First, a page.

If confirmed as Vice President for Jobs, Growth, Investment and Competitiveness, I would focus on coherence, effectiveness and act as a bridge-builder. As Prime Minister of Finland, I led a very broad-based government, ranging from the left to the right of the political spectrum. I want to continue on this path of consensus-building by striving to find the most appropriate answers to the challenges requiring action at EU level. Based on my personal experience, I am convinced that serving the interest of European citizens requires working across borders, across institutions, and across the political divide.


I would strive to ensure that all relevant parliamentary committees, including the Committee on Employment and Social Affairs, are fully informed at the same time as the Council about any major developments. I would be also ready to regularly attend meetings of your committee. I would also do my utmost to be at your disposal for bilateral meetings. I would ask my colleagues to assist you and give you detailed explanation of legislative, non-legislative, delegated and implementing acts, including on their implementation.


I am aware that the distinction between delegated and implementing acts has led to some inter-institutional controversies in the legislative process over the recent years. This is a subject of common interest to all institutions and we will need to work together to find joint, treaty-compliant solutions to these issues. Reflections are ongoing on how to ensure more ownership and transparency. I fully support these efforts. I consider that they need to be taken forward at a horizontal level in the Commission, as they touch upon all portfolios and are of an inter-institutional nature.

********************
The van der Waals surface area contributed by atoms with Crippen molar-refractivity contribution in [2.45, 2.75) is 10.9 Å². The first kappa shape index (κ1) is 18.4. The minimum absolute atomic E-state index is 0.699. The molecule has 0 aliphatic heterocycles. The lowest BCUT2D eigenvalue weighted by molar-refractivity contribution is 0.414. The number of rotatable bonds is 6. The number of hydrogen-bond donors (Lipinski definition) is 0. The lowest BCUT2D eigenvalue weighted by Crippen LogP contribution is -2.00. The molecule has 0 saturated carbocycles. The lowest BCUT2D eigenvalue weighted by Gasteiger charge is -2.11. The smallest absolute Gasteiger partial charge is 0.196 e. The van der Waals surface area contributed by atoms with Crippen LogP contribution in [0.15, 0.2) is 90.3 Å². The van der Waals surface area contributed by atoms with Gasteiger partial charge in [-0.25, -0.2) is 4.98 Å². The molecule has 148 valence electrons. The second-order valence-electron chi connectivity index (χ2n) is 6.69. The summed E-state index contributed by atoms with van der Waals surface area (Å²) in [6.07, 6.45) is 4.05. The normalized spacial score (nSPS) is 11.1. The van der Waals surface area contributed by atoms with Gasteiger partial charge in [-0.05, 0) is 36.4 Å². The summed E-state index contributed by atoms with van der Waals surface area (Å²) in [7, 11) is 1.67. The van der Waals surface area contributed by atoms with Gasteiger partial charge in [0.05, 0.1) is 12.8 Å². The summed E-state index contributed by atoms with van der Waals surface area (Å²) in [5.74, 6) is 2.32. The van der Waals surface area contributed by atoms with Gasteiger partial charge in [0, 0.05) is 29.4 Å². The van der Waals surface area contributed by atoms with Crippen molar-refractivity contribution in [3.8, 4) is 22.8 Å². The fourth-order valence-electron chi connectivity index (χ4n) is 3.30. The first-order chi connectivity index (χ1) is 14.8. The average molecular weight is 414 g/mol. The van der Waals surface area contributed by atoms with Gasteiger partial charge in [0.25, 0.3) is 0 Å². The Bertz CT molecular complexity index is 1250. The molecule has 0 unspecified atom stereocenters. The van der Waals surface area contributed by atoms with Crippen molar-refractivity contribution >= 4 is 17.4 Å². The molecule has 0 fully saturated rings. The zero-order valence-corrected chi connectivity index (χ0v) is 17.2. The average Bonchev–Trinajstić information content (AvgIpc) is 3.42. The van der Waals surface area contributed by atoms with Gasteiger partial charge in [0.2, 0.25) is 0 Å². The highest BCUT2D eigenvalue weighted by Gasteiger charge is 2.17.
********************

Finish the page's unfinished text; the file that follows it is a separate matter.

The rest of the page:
In the areas under my responsibility, my colleagues and I would ensure that the Commission's existing commitments are in line with the Common Understanding on delegated acts, and that the Framework Agreement with the European Parliament is fully respected. This concerns, in particular, the commitment to carry out appropriate and transparent consultations at expert level in the preparation of delegated acts and to ensure that the Parliament and the Member States receive the relevant information. It also means full respect of the provisions in the Framework Agreement in relation to the participation of Parliament's experts in expert groups meetings. This should also facilitate the Parliament's scrutiny, in particular of delegated acts, where the Parliament has ex-post control rights. For implementing acts, the rules set out in Regulation EU 182/2011/EC need to be respected and transparency ensured via the Comitology Register.


6. Priorities


What are the main priorities you intend to pursue as part of your responsibilities in view of the social and employment crisis, in particular youth unemployment, which affects several Member States? What will you do to improve the social and employment dimension of the Europe 2020 Strategy and to achieve its' goal to effectively create quality jobs? How do you see the balance between economic freedoms and fundamental social rights in Europe? How will you ensure President Juncker's statement in his political guidelines that "social dumping has no place in the European Union" and that "the same work in the same place should be remunerated in the same manner"? What are the specific legislative and non-legislative initiatives in the fields of 'Employment, Social Affairs, Skills and Labour Mobility' you intend to put forward together with Commissioner-designate Thyssen, and according to what timetable?